The birthplace of Jean de La Fontaine remains one of the loveliest private mansions in the town of Château-Thierry.
The property is a fine example of French Renaissance architecture, built in dressed stone and featuring a grand double staircase in brick and stone. The façade is embellished with the triple-crescent motif so frequently seen on the chateaus occupied by Diane de Poitiers, the mistress of King Henry II of France (second son of Francis 1). From the days of La Fontaine right up until the late 18th Century, the courtyard was accessed from the road via imposing carriage gates, with flanking pilasters and a crowning pediment that served to frame the entrance (visible in the engraving).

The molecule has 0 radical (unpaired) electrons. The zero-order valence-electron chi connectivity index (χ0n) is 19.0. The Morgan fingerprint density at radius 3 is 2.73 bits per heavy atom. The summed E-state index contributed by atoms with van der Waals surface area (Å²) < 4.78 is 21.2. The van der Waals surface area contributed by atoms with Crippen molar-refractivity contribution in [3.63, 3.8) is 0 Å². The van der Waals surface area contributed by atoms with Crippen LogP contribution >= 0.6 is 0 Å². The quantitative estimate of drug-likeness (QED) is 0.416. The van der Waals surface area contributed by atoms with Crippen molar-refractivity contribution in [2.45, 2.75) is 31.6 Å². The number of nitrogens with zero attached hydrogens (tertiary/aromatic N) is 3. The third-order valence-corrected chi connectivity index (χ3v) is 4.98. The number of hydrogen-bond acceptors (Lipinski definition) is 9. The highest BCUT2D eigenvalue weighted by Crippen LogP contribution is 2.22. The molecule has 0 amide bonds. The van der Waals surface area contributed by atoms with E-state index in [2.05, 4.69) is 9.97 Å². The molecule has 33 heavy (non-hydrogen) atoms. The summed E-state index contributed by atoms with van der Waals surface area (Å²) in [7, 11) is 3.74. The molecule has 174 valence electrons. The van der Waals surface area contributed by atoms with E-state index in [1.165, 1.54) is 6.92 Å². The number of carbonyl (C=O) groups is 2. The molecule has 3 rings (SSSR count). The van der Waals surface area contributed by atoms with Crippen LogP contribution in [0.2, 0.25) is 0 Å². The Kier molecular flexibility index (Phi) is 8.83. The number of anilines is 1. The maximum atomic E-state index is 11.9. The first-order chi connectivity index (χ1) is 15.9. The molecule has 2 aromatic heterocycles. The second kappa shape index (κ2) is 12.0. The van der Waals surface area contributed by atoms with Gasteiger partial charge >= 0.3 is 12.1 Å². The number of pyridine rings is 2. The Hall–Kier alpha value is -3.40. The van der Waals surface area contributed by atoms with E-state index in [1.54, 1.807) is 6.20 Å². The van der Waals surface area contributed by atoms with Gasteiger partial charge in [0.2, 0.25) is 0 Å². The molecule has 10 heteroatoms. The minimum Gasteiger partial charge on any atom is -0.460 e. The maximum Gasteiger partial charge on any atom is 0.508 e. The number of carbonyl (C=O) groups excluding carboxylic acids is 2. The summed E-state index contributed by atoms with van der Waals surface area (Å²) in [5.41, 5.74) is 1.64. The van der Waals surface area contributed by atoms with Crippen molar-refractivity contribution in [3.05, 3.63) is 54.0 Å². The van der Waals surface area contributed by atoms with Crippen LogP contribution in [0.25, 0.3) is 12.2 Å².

The cellars of La Fontaine’s mansion in Château-Thierry are mentioned in the biographical works of two French writers. "No need to remind my readers" writes Louis Roche in his La Vie de Jean de La Fontaine, "that the extensive cellars under the house would have made any Champagne landowner proud?". Léon Garnier meanwhile in La Vie de Notre Bon Jéhan de La Fontaine opines that the cellars may well have been the source of the arch simplicity that La Fontaine cultivated since childhood. "He had a particular fondness for those crisp wines from the hillsides of his native Champagne, which he would sip, assures, so Tallemant des Réaux assure us, while nibbling on dauphins (a Chateau-Thierry speciality consisting of a small, dolphin-shaped meat pasty)”.